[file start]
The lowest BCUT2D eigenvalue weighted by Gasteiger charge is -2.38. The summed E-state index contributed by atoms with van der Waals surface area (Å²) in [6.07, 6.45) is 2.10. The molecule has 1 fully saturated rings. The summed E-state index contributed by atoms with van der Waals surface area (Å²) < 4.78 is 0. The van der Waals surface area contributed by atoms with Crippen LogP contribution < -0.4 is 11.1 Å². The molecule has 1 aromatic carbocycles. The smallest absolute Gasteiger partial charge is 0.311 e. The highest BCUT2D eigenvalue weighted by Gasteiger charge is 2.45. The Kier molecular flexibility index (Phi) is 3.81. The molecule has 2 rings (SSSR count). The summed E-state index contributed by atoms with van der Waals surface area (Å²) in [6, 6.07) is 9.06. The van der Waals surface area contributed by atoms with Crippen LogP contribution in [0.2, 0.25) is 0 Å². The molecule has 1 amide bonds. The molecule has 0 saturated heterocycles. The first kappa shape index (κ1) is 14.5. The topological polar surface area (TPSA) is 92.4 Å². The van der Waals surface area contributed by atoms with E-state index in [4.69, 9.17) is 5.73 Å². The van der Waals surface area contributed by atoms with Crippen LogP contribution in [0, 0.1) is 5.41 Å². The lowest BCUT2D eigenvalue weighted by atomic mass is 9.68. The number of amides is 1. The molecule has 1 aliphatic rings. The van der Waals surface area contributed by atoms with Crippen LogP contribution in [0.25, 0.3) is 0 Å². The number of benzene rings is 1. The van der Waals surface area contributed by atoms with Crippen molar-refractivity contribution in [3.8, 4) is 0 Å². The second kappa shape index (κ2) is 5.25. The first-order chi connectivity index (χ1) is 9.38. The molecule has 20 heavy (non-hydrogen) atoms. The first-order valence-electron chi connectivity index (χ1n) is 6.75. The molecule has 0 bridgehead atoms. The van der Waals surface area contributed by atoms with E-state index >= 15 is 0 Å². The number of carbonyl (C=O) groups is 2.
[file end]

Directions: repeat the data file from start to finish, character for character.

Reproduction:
The lowest BCUT2D eigenvalue weighted by Gasteiger charge is -2.38. The summed E-state index contributed by atoms with van der Waals surface area (Å²) in [6.07, 6.45) is 2.10. The molecule has 1 fully saturated rings. The summed E-state index contributed by atoms with van der Waals surface area (Å²) < 4.78 is 0. The van der Waals surface area contributed by atoms with Crippen LogP contribution < -0.4 is 11.1 Å². The molecule has 1 aromatic carbocycles. The smallest absolute Gasteiger partial charge is 0.311 e. The highest BCUT2D eigenvalue weighted by Gasteiger charge is 2.45. The Kier molecular flexibility index (Phi) is 3.81. The molecule has 2 rings (SSSR count). The summed E-state index contributed by atoms with van der Waals surface area (Å²) in [6, 6.07) is 9.06. The van der Waals surface area contributed by atoms with Crippen LogP contribution in [0.2, 0.25) is 0 Å². The molecule has 1 amide bonds. The molecule has 0 saturated heterocycles. The first kappa shape index (κ1) is 14.5. The topological polar surface area (TPSA) is 92.4 Å². The van der Waals surface area contributed by atoms with E-state index in [4.69, 9.17) is 5.73 Å². The van der Waals surface area contributed by atoms with Crippen LogP contribution in [0, 0.1) is 5.41 Å². The lowest BCUT2D eigenvalue weighted by atomic mass is 9.68. The number of amides is 1. The molecule has 1 aliphatic rings. The van der Waals surface area contributed by atoms with Crippen LogP contribution in [0.25, 0.3) is 0 Å². The number of benzene rings is 1. The van der Waals surface area contributed by atoms with Crippen molar-refractivity contribution in [3.8, 4) is 0 Å². The second kappa shape index (κ2) is 5.25. The first-order chi connectivity index (χ1) is 9.38. The molecule has 20 heavy (non-hydrogen) atoms. The first-order valence-electron chi connectivity index (χ1n) is 6.75. The molecule has 0 bridgehead atoms. The van der Waals surface area contributed by atoms with E-state index >= 15 is 0 Å². The number of carbonyl (C=O) groups is 2.